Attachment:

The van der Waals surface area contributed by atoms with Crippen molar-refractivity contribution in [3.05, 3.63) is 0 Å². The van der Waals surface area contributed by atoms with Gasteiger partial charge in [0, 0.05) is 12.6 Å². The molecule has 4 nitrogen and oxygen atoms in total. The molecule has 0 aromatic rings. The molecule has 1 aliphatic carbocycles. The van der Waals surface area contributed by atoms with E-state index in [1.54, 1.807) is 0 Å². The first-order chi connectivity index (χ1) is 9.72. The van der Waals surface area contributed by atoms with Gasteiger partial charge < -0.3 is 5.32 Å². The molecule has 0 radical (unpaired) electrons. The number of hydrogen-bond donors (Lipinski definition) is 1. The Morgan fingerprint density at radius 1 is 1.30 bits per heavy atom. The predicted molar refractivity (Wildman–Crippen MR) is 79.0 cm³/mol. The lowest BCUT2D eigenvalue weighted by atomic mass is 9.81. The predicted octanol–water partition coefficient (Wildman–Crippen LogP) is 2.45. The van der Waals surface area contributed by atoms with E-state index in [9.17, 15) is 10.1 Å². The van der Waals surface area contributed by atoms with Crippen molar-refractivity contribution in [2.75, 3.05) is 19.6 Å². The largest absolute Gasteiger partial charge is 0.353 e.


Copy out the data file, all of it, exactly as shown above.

The van der Waals surface area contributed by atoms with Crippen molar-refractivity contribution in [3.05, 3.63) is 0 Å². The van der Waals surface area contributed by atoms with Gasteiger partial charge in [0, 0.05) is 12.6 Å². The molecule has 4 nitrogen and oxygen atoms in total. The molecule has 0 aromatic rings. The molecule has 1 aliphatic carbocycles. The van der Waals surface area contributed by atoms with E-state index in [1.54, 1.807) is 0 Å². The first-order chi connectivity index (χ1) is 9.72. The van der Waals surface area contributed by atoms with Gasteiger partial charge < -0.3 is 5.32 Å². The molecule has 0 radical (unpaired) electrons. The number of hydrogen-bond donors (Lipinski definition) is 1. The Morgan fingerprint density at radius 1 is 1.30 bits per heavy atom. The predicted molar refractivity (Wildman–Crippen MR) is 79.0 cm³/mol. The lowest BCUT2D eigenvalue weighted by atomic mass is 9.81. The predicted octanol–water partition coefficient (Wildman–Crippen LogP) is 2.45. The van der Waals surface area contributed by atoms with E-state index in [9.17, 15) is 10.1 Å². The van der Waals surface area contributed by atoms with Crippen molar-refractivity contribution in [2.75, 3.05) is 19.6 Å². The largest absolute Gasteiger partial charge is 0.353 e.